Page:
By Linda Tarrant-Reid
When Franklin Delano Roosevelt became president in 1933, the United States was a divided America – one Black and one White. The 1896 Supreme Court Decision in the Plessy v. Ferguson Case had effectively outlawed the mixing of the races in public accommodations including restaurants, hotels, libraries, hospitals, public restrooms, buses and trains, water fountains, pools, beaches, and housing.
America was also in the midst of the Great Depression which began with the stock market crash of 1929 and continued into the late 1930s and early 1940s. Roosevelt’s first act as president was to initiate a plethora of social programs he branded the New Deal to provide relief for unemployed Americans and farmers, assist in the recovery of businesses, and reform the banking industry. Roosevelt’s mandate was “to help the forgotten man at the bottom of the economic pyramid.”
Aberdeen Gardens, a planned community in Hampton, Virginia, was one of the programs under the New Deal’s Homestead Project.
Hampton Institute (now Hampton University), a historically black university, received a $245,000 grant from the federal government to design and construct housing for African Americans who worked in the shipyards and dock yards in Newport News, Virginia. Black architect Hilyard R. Robinson, a graduate of Howard University, also a historically black university, was charged with designing the unique neighborhood and Charles Duke, also a Black architect, held the title of architect-in-charge of the Homestead Project, and managed the construction.
Built “by Negroes for Negroes,” boasts the historic marker on Aberdeen Road and Mercury Boulevard in Hampton, Virginia. The description, inscribed on the marker, of the first planned community for African Americans reads:
Aberdeen Gardens began in 1934 as the model resettlement community for Negro families. It was the only such community in the United States designed by a Negro architect (Hilyard R. Robinson) and built by Negro contractors and laborers. Aberdeen Gardens is composed of 158 brick houses on large garden lots, a school, and a community store, all within a greenbelt. The streets, excepting Aberdeen Road, are named for prominent Negroes. Aberdeen Gardens offered home ownership and an improved quality of life in a rural setting. In 1994 this nationally significant neighborhood was listed as a Virginia landmark and in the National Register of Historic Places, through the efforts of former and current residents.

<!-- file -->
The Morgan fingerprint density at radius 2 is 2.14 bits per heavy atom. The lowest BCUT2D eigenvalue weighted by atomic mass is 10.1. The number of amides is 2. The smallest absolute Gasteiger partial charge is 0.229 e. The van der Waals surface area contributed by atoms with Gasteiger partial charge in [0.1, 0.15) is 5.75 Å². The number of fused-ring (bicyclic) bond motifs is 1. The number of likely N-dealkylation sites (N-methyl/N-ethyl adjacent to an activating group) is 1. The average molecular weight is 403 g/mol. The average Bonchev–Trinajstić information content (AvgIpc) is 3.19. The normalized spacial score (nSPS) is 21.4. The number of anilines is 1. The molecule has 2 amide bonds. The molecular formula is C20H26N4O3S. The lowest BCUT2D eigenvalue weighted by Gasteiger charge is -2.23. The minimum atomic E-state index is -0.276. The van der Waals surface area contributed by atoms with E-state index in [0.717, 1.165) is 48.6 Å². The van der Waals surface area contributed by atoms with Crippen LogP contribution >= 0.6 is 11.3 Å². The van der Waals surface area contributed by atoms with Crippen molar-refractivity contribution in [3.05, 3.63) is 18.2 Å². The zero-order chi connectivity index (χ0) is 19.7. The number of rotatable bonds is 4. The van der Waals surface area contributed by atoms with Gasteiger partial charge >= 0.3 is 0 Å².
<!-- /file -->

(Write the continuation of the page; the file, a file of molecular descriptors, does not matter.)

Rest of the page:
This year is the 75th anniversary of Aberdeen Gardens and the community is still intact! And second and third generations of the original homeowners occupy these one-family homes today. According to lifelong resident, Margaret J. Wilson, president of the Aberdeen Gardens Historical Foundation, “The 75thanniversary is a momentous occasion for us.
We are a close-knit community and are absolutely passionate about Aberdeen Gardens. Whenever we get together, we always reminisce about the family members who settled the community in the beginning and are no longer with us.”
Mrs. Wilson, 72, has the distinction of being the first grandchild born in the community. Her grandparents, Charlie and Maggie Jones, were the first family to move into Aberdeen Gardens on November 1, 1937. Mrs. Wilson’s granddad worked at the Newport News Shipbuilding and Dry Dock Company, as did many of the fathers and husbands, who were able to purchase their homes over a 30-year period at 3 percent interest.
The planned community was a program of the Farm Security Administration and the Department of Interior’s Homestead Division which offered struggling families an opportunity to move out of substandard housing. During the Depression many families lived in cramped housing with “no indoor plumbing, no indoor heat and no access to a garden to grow food” said Mrs. Wilson in a recent interview. Aberdeen Gardens changed that and “everyone had a garden, indoor plumbing, indoor heat and hardwood floors.”
The 75th anniversary of Aberdeen Gardens kickoffs in June with a Heritage Celebration culminating in October with a formal affair. The story of Aberdeen Gardens is one of those hidden gems that when discovered gives one hope. Amidst struggle in the deep Depression of the 1930s, a beautiful, lasting African American community was born and still lives on today. That’s truly inspiring to me, especially in this economically challenging environment. Happy 75th, Aberdeen Gardens!